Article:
Hindi News

Akshay Kumar’s Gold Becomes The First Bollywood Film To Release In Saudi Arabia

Akshay Kumar’s Gold is the first Bollywood film to release in Saudi Arabia. The film released on August 30. The film that tells the fictional story of India’s first gold medal victory in Olympics is directed by Reema Kagti and had released in India on August 15. Akshay Kumar shared the news through a tweet.

Gold which earned mixed reviews has Akshay Kumar playing the role of Tapan Das, a Bengali responsible for organizing hockey players to realize his dream of the first gold medal for an Independent India.

Kaala was the first Indian film to release in Saudi Arabia which until December used to have a blanket ban on movie releases. The country had lifted the ban in December last year following which Black Panther in April became the first movie in 35 years to release in the country. This was closely followed by the release of Avengers: Infinity War.

According to The Hollywood Reporter, Saudi Arabia, with its more than 32 million population (70 per cent of which is under the age of 30), is touted as a market with huge potential. And the Indian population in Saudi Arabia stood at 4.1 million, constituting almost 13 per cent of the total population of the country and thus making it the biggest expatriate group in the kingdom.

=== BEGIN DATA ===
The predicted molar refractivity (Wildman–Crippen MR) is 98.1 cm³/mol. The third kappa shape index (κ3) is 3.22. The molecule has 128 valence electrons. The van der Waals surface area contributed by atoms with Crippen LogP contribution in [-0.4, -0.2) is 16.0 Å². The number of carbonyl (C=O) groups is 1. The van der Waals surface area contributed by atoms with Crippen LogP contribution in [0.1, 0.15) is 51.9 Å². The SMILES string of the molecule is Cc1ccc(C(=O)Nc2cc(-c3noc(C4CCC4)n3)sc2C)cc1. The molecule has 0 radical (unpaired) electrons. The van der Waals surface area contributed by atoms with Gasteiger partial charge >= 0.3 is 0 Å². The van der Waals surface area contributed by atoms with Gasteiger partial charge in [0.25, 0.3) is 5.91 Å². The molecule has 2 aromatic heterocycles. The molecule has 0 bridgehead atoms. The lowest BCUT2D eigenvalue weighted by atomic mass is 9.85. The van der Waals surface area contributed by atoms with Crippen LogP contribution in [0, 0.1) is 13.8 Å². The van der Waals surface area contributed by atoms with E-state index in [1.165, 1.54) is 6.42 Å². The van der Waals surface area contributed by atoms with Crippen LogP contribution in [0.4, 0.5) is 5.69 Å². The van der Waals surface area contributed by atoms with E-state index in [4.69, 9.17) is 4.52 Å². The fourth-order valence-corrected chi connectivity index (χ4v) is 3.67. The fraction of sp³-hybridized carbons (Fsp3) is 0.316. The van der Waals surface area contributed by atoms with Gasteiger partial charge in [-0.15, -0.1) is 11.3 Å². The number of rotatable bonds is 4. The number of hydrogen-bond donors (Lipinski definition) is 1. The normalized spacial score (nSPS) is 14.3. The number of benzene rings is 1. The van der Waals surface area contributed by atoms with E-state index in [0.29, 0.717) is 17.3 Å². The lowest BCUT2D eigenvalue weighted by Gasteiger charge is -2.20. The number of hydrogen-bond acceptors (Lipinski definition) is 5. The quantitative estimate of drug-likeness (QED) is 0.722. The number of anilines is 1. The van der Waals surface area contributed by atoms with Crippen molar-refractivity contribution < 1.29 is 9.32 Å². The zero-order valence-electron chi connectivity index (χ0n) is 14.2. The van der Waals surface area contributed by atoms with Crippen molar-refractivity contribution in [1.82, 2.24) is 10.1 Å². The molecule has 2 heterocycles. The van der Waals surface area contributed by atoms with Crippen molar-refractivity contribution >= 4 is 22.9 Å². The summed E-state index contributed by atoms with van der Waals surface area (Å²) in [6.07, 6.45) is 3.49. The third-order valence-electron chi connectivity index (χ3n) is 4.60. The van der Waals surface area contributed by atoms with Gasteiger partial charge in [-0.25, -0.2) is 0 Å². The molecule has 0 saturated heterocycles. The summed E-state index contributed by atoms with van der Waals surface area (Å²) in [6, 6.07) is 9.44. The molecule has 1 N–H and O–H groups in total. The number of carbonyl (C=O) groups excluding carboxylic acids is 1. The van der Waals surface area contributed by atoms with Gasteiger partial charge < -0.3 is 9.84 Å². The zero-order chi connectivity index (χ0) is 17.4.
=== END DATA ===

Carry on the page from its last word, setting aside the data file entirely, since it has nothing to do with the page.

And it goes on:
Read: Living By The Code: To Saudi Arabia’s Fledgling Film Industry, Rigid Censorship Is A Way Of Life

The neighbouring United Arab Emirates too, which is set to receive a setback following the lifting of the ban in Saudi Arabia, constitutes a large number of Indians as a result of which last year’s Baahubali 2 sat atop their box office, even overthrowing Guardians of Galaxy 2 in its second week.

Bollywood movies have recently been witnessing increased acceptance globally especially in China. Aamir Khan who enjoys a huge fan following in the country saw his Dangal receive an overwhelming response there. Even Secret Superstar, a movie produced by the actor, did exceedingly well.

Read: Gold Review: Sports Takes A Back Seat, While Jingoism Drives The Film